Jeff Tweedy from Wilco on Religion, Music, and the Dolly Parton Song He Doesn't Like

Jeff Tweedy from Wilco on Religion, Music, and the Dolly Parton Song He Doesn't Like

In my life, I've lived with a significant musical vulnerability. I like songs that I can sing along to. I enjoy the traditional song structure, where we go through a couple of verses but always approach the bridge. And when we get there, it's going to be great because it's the emotional center of the song, and there might be some powerful chords that I can play, and perhaps the lyrics are dark and countercultural – but maybe not.

Maybe they're about the most universal experiences: love, sorrow, and loneliness. And perhaps all of this seems too vague to be interesting, but I don't care. Because the way all the notes are arranged makes me feel more alive than before the music played.

In the 1990s, I was studying in college in Tacoma, Washington. When I came in for my first year, I had a collection of CDs with the top 40 pop hits of that time. Janet (Miss Jackson if you're nasty). In Vogue. Depeche Mode.

But the cool guys in the hallway – and seemingly everywhere on campus – smoked weed, listened to Dylan, and handed out bootleg Grateful Dead tapes. Then everyone was raving about a Seattle band called Pearl Jam.

No one ever said, "Hey, Rachel, you have a very simple musical taste, which means you're very simple." At least not to my face.

He decided to honor his mom's life with a psychedelic cartoon. ENLIGHTEN ME WITH RACHEL MARTIN He decided to honor his mom's life with a psychedelic cartoon. I tell you all this because I just had to interview a guy who, from my perspective, seemed a lot like the cool guys in the hallway of my dorm.

Guys (mostly guys), who for hours, if not days on end, discussed the quality of Led Zeppelin albums and evaluated other people's musical tastes. Not maliciously, essentially just laying out critical remarks, and then interrupting each other with vague musical references. I've had enough. Can't you just say it?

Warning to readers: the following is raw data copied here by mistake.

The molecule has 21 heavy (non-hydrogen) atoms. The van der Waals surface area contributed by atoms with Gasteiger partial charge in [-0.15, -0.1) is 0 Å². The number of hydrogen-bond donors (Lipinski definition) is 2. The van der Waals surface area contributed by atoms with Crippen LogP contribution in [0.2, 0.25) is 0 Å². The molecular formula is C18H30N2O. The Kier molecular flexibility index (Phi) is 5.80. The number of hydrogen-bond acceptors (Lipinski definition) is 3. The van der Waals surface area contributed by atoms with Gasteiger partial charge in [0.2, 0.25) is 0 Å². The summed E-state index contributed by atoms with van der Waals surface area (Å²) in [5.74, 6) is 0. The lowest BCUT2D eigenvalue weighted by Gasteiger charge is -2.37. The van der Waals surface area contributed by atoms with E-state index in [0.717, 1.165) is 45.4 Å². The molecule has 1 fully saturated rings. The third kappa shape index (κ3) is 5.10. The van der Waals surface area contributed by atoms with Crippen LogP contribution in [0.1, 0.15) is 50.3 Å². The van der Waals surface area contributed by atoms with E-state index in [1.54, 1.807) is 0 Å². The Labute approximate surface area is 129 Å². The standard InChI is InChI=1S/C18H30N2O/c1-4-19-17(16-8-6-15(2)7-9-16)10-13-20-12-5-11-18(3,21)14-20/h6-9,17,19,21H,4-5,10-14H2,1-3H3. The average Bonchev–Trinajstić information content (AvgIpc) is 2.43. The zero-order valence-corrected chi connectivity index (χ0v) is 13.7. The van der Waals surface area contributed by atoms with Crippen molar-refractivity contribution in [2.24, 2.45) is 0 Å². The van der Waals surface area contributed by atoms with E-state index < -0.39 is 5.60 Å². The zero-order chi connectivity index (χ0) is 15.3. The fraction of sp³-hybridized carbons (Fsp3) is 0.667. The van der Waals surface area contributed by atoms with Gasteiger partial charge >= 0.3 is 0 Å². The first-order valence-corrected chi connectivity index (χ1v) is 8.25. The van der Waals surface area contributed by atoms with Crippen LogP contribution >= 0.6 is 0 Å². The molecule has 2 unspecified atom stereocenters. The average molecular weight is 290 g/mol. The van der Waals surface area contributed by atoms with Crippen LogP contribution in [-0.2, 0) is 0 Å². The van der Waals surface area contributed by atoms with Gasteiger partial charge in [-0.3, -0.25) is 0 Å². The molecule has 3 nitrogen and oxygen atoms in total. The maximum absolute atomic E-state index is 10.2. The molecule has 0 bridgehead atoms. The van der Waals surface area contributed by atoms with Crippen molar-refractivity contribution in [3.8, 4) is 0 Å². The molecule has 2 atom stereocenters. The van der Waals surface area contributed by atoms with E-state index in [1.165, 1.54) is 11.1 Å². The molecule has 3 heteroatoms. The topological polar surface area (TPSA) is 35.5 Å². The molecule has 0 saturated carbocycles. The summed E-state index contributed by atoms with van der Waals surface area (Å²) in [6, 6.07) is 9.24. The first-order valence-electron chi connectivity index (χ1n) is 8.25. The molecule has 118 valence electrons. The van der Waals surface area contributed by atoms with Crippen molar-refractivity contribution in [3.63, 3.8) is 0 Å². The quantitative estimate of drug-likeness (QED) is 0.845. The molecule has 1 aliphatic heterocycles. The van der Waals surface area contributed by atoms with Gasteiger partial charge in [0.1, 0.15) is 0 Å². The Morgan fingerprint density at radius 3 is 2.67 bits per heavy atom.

Poor Jeff Tweedy. Wilco's frontman thought he was coming for an NPR interview about his new book "How to Write One Song," and he picked up on my emotional baggage about musical preferences.

But I promise, we talked about many other things. And he's a great guy who is not responsible for my personal insecurities.

This book pays tribute to songs and songwriters that inspired him to start making music in the first place and then continue doing so for a long time. And although you'll hear that we disagree on the integrity of Dolly Parton's classic, we agree on something very fundamental. The highest form of music is the one that makes people feel less lonely.

This interview has been edited for length and clarity.

Jeff Tweedy: I think in the form of a song. I think it's just a characteristic of being immersed in records my whole life.

Rachel Martin: In the book, you write that the song that caused the first "problem in your musical consciousness" is Deep Purple's "Smoke on the Water."

Deep Purple performs "Smoke On The Water."

YouTube Tweedy: At the time I'm talking about in the book, I didn't know the name of that song. I don't think I would have known anything about it at all if it weren't for the instance where I picked up a guitar and tried to imagine someone playing it, I put my hand on the fret and started playing the riff.

It's so elementary. You know, it empowers you, and it's the first thing that occurred to me that I can really do this. And I think this song has influenced many people who became musicians.

It's important. It's like stumbling upon some new element added to the periodic table or something. You know, when someone comes up with such a riff, we have to give it a scientific name and atomic weight.

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